Natural predation of a Great White Shark on a Cape Fur Seal

Natural predation of a Great White Shark on a Cape Fur Seal

Predation is one of the most fundamental interactions in nature and one of the most fascinating interactions to observe, but predation is rarely observed in the wild. Seal Island, in False Bay, South Africa, provides unique opportunities to observe natural predation by Great White Sharks on Cape Fur Seals and to observe social interactions among both species.

Breaching is one of the hunting techniques that great white sharks use to surprise and kill its prey. They  surface with such force and explosive energy that it propels the shark right out of the water. The great white shark will try and catch the young smaller inexperienced seals. The best time is just before and at sunrise and mainly at certain area’s around the island and only for a few months of the year.

This behaviour is absolutely awesome to witness in person, and if you are in Cape Town during shark season, then this trip is a “must do”. It is seen nowhere on the planet as regularly as  in False Bay and by joining us on one of our AIRJAWS trips you may be lucky enough to witness a breaching great white shark “AIRJAWS” for yourself.

We depart early in the morning as this is when the great white’s natural predatory interaction with the Cape Fur seal is the most intense. The activity lasts for around an hour and a half.

We are respectful that we are entering the territory of the great white and even though we try to get as close to a predatory event as possible, every effort is made to avoid blocking a seal’s escape path to the Island. This is a natural event we are witnessing and so we make sure our environmental impact is as little as possible.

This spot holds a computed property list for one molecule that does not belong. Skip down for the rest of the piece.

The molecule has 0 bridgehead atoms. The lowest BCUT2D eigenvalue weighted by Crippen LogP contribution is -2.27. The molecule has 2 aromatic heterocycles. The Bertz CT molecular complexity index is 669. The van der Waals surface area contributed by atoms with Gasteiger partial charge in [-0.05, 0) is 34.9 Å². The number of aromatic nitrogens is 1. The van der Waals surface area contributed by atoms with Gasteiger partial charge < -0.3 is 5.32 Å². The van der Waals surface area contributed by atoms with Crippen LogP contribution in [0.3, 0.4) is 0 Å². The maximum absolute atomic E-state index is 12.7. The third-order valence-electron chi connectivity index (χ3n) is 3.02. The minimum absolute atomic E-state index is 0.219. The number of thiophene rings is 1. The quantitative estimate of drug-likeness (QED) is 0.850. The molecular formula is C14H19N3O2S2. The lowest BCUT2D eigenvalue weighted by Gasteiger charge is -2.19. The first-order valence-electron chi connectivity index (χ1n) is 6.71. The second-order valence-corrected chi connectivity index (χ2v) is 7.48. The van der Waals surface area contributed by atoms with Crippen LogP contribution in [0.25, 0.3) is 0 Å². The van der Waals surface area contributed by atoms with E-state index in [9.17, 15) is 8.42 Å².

When the  predation activity has quieted down we try for a decoy tow using a fake soft cushion cut out “dummy” seal, in which we attempt to get the great white shark to breach. This soft decoy will not harm the shark in any way and making sure that we only do this for a limited period only, it allows for the best photographic opportunity.

 

A diagrammatic representation of Seal Island ans its surrounding ocean, showing the infamous ring of death, where most attacks on seals occur. © Dirk Schmidt

A diagrammatic representation of Seal Island ans its surrounding ocean, showing the infamous ring of death, where most attacks on seals occur. © Dirk Schmidt

What happens if the shark doesn’t catch the seal when it breaches?

Not every breach leads to a successful kill. If the great white shark misses the seal, then the chase is on. It is a game of cat and mouse of epic proportions as you are rooting for the seal, yet wanting to see a predation.

When should I book? What is the best time of the year for Great White Sharks?

We would consider our high season to be from mid-April to end of August and the best months for the predation and breaching activity is during June, July and August. September is in between high and intermediate season. February and March is too early for breaching.

Signs to look out for a possible predation event are:

  1. Incoming seals abruptly changing course,
  2. Seals suddenly switching from porpoising to rapid zig-zag leaping,
  3. A group of travelling seals suddenly exploding from the water in multiple directions,
  4. Great White Shark breaching, with or without a seal in its mouth,
  5. A bloody splash, often accompanied by a spreading oily slick, or
  6. Kelp Gulls or other seabirds wheeling over or plunging repeatedly toward a discrete region of sea surface.

Join Rob Lawrence and the African Shark Eco-Charters team on one of our popular “Airjaws” trips and witness the predatory interactions between the Great White Sharks and Cape Fur Seals first-hand.